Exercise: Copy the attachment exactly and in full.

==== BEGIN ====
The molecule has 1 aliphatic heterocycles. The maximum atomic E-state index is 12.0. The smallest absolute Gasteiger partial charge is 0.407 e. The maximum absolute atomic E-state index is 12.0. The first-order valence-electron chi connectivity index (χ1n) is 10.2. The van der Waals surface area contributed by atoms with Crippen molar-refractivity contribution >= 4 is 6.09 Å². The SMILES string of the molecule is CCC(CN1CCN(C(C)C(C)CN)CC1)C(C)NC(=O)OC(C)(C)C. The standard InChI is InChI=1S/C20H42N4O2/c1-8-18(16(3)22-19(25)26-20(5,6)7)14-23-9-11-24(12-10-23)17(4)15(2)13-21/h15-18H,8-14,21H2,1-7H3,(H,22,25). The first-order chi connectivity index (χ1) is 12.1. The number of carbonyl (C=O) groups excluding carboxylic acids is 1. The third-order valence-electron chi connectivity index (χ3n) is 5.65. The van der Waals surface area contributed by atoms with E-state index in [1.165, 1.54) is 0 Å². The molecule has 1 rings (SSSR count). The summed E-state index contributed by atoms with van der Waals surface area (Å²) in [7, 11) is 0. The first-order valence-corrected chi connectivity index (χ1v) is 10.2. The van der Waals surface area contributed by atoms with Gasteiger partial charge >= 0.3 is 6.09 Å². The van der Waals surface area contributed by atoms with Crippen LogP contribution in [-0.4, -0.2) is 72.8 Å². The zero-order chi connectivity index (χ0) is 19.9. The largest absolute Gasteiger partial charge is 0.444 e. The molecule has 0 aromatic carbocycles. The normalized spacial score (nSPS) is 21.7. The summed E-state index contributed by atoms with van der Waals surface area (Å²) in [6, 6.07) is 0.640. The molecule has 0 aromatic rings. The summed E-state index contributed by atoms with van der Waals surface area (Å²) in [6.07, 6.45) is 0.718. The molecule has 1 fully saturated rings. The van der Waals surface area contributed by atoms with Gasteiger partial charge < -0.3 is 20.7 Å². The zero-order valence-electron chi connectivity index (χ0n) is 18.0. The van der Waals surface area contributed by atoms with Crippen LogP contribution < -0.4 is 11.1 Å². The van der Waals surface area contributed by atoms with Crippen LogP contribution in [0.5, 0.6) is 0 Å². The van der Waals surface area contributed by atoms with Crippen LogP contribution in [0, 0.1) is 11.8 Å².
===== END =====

The molecule has 1 aliphatic heterocycles. The maximum atomic E-state index is 12.0. The smallest absolute Gasteiger partial charge is 0.407 e. The maximum absolute atomic E-state index is 12.0. The first-order valence-electron chi connectivity index (χ1n) is 10.2. The van der Waals surface area contributed by atoms with Crippen molar-refractivity contribution >= 4 is 6.09 Å². The SMILES string of the molecule is CCC(CN1CCN(C(C)C(C)CN)CC1)C(C)NC(=O)OC(C)(C)C. The standard InChI is InChI=1S/C20H42N4O2/c1-8-18(16(3)22-19(25)26-20(5,6)7)14-23-9-11-24(12-10-23)17(4)15(2)13-21/h15-18H,8-14,21H2,1-7H3,(H,22,25). The first-order chi connectivity index (χ1) is 12.1. The number of carbonyl (C=O) groups excluding carboxylic acids is 1. The third-order valence-electron chi connectivity index (χ3n) is 5.65. The van der Waals surface area contributed by atoms with E-state index in [1.165, 1.54) is 0 Å². The molecule has 1 rings (SSSR count). The summed E-state index contributed by atoms with van der Waals surface area (Å²) in [7, 11) is 0. The first-order valence-corrected chi connectivity index (χ1v) is 10.2. The van der Waals surface area contributed by atoms with Gasteiger partial charge >= 0.3 is 6.09 Å². The van der Waals surface area contributed by atoms with Crippen LogP contribution in [-0.4, -0.2) is 72.8 Å². The zero-order chi connectivity index (χ0) is 19.9. The largest absolute Gasteiger partial charge is 0.444 e. The molecule has 0 aromatic carbocycles. The normalized spacial score (nSPS) is 21.7. The summed E-state index contributed by atoms with van der Waals surface area (Å²) in [6, 6.07) is 0.640. The molecule has 0 aromatic rings. The summed E-state index contributed by atoms with van der Waals surface area (Å²) in [6.07, 6.45) is 0.718. The molecule has 1 fully saturated rings. The van der Waals surface area contributed by atoms with Gasteiger partial charge < -0.3 is 20.7 Å². The zero-order valence-electron chi connectivity index (χ0n) is 18.0. The van der Waals surface area contributed by atoms with Crippen LogP contribution < -0.4 is 11.1 Å². The van der Waals surface area contributed by atoms with Crippen LogP contribution in [0.5, 0.6) is 0 Å². The van der Waals surface area contributed by atoms with Crippen LogP contribution in [0, 0.1) is 11.8 Å².